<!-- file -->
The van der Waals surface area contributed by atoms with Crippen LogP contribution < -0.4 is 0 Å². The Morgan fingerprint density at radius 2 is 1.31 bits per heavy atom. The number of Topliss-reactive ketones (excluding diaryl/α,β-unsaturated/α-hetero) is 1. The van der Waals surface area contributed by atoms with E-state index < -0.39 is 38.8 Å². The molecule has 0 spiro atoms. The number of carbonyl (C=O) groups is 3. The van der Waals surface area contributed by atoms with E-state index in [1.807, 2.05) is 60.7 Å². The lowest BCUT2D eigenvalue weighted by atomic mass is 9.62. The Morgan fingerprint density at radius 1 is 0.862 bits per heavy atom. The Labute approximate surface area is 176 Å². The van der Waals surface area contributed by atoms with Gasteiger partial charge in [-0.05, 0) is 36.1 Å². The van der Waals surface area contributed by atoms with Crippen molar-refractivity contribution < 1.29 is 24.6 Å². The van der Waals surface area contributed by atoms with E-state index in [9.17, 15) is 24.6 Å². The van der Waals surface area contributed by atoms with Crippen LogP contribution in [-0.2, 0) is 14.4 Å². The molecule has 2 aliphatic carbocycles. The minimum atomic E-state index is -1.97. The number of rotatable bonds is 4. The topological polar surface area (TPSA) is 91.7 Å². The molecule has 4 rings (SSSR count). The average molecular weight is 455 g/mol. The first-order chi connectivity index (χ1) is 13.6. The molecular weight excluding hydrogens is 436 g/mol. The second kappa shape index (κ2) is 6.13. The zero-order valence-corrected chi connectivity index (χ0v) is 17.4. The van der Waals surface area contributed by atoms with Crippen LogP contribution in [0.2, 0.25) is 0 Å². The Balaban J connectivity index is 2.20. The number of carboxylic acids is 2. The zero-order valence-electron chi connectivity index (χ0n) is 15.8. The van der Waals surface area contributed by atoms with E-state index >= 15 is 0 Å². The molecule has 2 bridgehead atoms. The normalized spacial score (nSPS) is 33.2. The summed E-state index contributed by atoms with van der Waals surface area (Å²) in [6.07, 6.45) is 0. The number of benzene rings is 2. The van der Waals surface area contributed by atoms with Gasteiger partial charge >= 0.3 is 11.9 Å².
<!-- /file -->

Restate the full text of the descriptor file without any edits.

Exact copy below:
The van der Waals surface area contributed by atoms with Crippen LogP contribution < -0.4 is 0 Å². The Morgan fingerprint density at radius 2 is 1.31 bits per heavy atom. The number of Topliss-reactive ketones (excluding diaryl/α,β-unsaturated/α-hetero) is 1. The van der Waals surface area contributed by atoms with E-state index < -0.39 is 38.8 Å². The molecule has 0 spiro atoms. The number of carbonyl (C=O) groups is 3. The van der Waals surface area contributed by atoms with E-state index in [1.807, 2.05) is 60.7 Å². The lowest BCUT2D eigenvalue weighted by atomic mass is 9.62. The Morgan fingerprint density at radius 1 is 0.862 bits per heavy atom. The Labute approximate surface area is 176 Å². The van der Waals surface area contributed by atoms with Gasteiger partial charge in [-0.05, 0) is 36.1 Å². The van der Waals surface area contributed by atoms with Crippen molar-refractivity contribution < 1.29 is 24.6 Å². The van der Waals surface area contributed by atoms with E-state index in [9.17, 15) is 24.6 Å². The van der Waals surface area contributed by atoms with Crippen LogP contribution in [-0.2, 0) is 14.4 Å². The molecule has 2 aliphatic carbocycles. The minimum atomic E-state index is -1.97. The number of rotatable bonds is 4. The topological polar surface area (TPSA) is 91.7 Å². The molecule has 4 rings (SSSR count). The average molecular weight is 455 g/mol. The first-order chi connectivity index (χ1) is 13.6. The molecular weight excluding hydrogens is 436 g/mol. The second kappa shape index (κ2) is 6.13. The zero-order valence-corrected chi connectivity index (χ0v) is 17.4. The van der Waals surface area contributed by atoms with Crippen LogP contribution in [0.2, 0.25) is 0 Å². The Balaban J connectivity index is 2.20. The number of carboxylic acids is 2. The zero-order valence-electron chi connectivity index (χ0n) is 15.8. The van der Waals surface area contributed by atoms with E-state index >= 15 is 0 Å². The molecule has 2 bridgehead atoms. The normalized spacial score (nSPS) is 33.2. The summed E-state index contributed by atoms with van der Waals surface area (Å²) in [6.07, 6.45) is 0. The number of benzene rings is 2. The van der Waals surface area contributed by atoms with Gasteiger partial charge >= 0.3 is 11.9 Å².